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Raindrops on a Tin Roof

roof

Compared with the standing seam roof on Gypsy Rose, the metal roof on the equipment shed was quick and easy.

We had purchased the roofing material from Michiana Building Supplies months earlier. (That was back in the day of wishful thinking that we’d have the building up by early summer.) Michiana cut the panels to length (19-foot 10-inches and 8-foot 6-inches) and delivered them from their Rome, NY facility. The truck they were shipped on, however, was 75 feet long. There was no way to bring such a rig within miles of this job site. Instead, I’d arranged to take delivery at a truck stop near a main highway, 16 miles away. I strapped 15-foot-long timbers to the racks of my kayak trailer, forming a platform to carry the roofing. The trucker was very accommodating and the transfer was straight forward.

The roofing we used is ABC Roofing’s Imperial Rib model – a 26 gauge unpainted galvalume material. It is installed using external fasteners - self-drilling screws with neoprene washers. Care must be taken to get the first panels perfectly aligned so that subsequent panels run square with the building. Beyond that, it’s just a matter of driving hundreds of screws at regular intervals. I’d designed the roof width to use eleven full-width panels so there was no panel cutting required.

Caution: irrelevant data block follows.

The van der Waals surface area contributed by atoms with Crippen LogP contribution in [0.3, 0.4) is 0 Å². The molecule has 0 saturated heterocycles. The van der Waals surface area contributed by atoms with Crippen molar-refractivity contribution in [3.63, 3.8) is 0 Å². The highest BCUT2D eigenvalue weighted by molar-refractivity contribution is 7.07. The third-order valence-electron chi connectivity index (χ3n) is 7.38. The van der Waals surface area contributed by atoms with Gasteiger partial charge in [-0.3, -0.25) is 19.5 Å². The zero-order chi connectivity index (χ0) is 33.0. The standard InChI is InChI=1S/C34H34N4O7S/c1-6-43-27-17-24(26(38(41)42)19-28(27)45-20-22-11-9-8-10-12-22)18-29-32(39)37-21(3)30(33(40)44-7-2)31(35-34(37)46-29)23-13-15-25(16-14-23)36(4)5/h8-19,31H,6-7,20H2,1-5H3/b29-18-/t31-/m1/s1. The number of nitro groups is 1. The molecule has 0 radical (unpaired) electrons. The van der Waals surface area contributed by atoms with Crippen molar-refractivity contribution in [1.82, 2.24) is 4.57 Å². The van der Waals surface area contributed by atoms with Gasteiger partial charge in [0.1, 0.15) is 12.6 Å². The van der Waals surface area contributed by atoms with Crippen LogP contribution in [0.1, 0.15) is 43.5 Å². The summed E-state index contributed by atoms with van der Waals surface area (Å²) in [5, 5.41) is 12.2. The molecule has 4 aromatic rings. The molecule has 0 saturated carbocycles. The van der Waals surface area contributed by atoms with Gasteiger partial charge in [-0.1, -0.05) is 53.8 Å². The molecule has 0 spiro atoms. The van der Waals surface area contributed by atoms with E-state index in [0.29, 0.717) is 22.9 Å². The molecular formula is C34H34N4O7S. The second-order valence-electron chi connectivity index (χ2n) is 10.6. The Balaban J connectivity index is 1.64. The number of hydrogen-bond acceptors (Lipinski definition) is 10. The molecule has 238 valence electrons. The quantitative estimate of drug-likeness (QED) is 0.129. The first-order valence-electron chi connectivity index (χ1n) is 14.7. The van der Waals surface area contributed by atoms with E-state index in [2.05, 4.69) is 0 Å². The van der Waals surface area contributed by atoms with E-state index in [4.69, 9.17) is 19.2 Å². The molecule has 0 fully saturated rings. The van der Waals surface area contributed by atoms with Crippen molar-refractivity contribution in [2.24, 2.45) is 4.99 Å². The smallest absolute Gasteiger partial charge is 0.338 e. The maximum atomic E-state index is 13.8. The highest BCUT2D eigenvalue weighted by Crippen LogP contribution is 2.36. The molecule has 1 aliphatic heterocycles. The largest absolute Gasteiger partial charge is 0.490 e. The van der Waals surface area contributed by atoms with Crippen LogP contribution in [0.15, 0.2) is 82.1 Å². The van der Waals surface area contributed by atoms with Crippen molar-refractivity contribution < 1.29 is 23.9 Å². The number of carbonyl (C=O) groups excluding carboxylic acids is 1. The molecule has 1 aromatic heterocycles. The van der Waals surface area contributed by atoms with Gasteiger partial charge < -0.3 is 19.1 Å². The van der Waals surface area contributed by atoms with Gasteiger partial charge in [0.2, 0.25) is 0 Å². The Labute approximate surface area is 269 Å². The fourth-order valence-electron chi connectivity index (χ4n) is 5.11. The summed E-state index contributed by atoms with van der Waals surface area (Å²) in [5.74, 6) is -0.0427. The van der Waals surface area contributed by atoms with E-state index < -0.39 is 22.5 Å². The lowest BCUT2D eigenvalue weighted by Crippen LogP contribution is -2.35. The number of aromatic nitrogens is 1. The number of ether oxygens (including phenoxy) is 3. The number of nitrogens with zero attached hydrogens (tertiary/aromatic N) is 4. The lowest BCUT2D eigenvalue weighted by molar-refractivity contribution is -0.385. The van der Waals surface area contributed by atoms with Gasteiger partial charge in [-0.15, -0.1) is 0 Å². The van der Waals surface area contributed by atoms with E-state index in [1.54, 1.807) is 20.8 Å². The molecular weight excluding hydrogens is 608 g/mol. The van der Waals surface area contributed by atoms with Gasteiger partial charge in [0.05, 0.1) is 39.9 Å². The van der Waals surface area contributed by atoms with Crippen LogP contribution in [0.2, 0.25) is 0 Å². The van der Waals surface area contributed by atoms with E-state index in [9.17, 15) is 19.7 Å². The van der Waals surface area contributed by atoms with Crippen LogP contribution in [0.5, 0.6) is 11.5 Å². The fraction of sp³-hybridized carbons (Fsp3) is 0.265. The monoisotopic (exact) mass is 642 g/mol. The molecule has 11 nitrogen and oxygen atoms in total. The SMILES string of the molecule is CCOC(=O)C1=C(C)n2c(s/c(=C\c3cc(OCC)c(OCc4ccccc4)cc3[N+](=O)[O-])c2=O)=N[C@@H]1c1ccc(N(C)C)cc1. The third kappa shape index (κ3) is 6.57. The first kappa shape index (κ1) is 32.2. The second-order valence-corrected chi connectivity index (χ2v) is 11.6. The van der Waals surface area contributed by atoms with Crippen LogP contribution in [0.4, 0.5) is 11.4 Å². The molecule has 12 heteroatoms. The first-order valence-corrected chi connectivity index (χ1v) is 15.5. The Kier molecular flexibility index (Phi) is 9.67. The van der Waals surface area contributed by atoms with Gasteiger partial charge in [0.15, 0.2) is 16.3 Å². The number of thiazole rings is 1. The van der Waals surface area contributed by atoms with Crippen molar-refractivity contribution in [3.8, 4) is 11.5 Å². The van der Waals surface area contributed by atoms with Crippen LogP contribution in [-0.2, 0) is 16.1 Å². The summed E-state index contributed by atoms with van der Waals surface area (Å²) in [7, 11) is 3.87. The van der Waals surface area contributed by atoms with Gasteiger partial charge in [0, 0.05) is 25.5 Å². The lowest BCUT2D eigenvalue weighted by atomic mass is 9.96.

roof

In order to reach the peak to install the ridge cap I used the same technique that I use for cleaning the chimney on Gypsy Rose. A ladder, padded with closed cell foam to prevent damage to the roof, is supported by the front end loader on the tractor. A step ladder gets me from ground level to the ladder base.

roof 

The total time required to install the roof was 21 hours. Once completed, we enjoyed the simple pleasure of listening to rain plinking down on a “tin” roof.

Comments

Bet it was loud too!

It has to be such an awesome feeling knowing that you designed and built this structure with your own hands. It also has to be a great feeling knowing your tractor and kayaks are now safe and dry from the elements.

Sahweet! We did something like you've accomplished at our farm in Central Kentucky. We used fiberglass shingles because I had no experience with metal roofing and we needed to get our hay, livestock feed for the winter, under cover. Yours is a lot nicer and I'd agree with you about the sound. Rain sounding on a metal roof is magical. Nice job!

Really beautiful structure, Kevin. Now you you will be listening to the hiss of snow! I have a question for you. Give me a call when you get back to civilization. Best wishes to you.

Here in the far (far!!) south we're used to the sound of rain on a tin roof, but it's nice to know that you're hearing the same sound so far away! Keep rockin' that Gypsy soul, Mr Rose!

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